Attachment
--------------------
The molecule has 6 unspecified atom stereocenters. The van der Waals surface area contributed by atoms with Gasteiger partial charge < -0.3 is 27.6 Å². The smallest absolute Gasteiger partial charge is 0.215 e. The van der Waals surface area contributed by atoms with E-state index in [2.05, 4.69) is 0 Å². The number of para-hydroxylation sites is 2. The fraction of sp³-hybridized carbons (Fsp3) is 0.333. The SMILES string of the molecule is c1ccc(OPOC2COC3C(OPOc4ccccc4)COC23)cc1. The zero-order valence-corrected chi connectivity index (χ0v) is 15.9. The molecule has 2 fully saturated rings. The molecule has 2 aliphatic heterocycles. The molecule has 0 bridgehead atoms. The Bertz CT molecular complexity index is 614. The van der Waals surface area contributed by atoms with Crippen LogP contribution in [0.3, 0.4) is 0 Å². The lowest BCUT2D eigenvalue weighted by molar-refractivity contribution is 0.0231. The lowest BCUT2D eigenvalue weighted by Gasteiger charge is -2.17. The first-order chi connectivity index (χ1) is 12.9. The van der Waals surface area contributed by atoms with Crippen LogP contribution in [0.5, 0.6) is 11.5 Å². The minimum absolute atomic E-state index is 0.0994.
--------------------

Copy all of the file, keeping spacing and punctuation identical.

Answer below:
The molecule has 6 unspecified atom stereocenters. The van der Waals surface area contributed by atoms with Gasteiger partial charge < -0.3 is 27.6 Å². The smallest absolute Gasteiger partial charge is 0.215 e. The van der Waals surface area contributed by atoms with E-state index in [2.05, 4.69) is 0 Å². The number of para-hydroxylation sites is 2. The fraction of sp³-hybridized carbons (Fsp3) is 0.333. The SMILES string of the molecule is c1ccc(OPOC2COC3C(OPOc4ccccc4)COC23)cc1. The zero-order valence-corrected chi connectivity index (χ0v) is 15.9. The molecule has 2 fully saturated rings. The molecule has 2 aliphatic heterocycles. The molecule has 0 bridgehead atoms. The Bertz CT molecular complexity index is 614. The van der Waals surface area contributed by atoms with Crippen LogP contribution in [0.3, 0.4) is 0 Å². The lowest BCUT2D eigenvalue weighted by molar-refractivity contribution is 0.0231. The lowest BCUT2D eigenvalue weighted by Gasteiger charge is -2.17. The first-order chi connectivity index (χ1) is 12.9. The van der Waals surface area contributed by atoms with Crippen LogP contribution in [0.5, 0.6) is 11.5 Å². The minimum absolute atomic E-state index is 0.0994.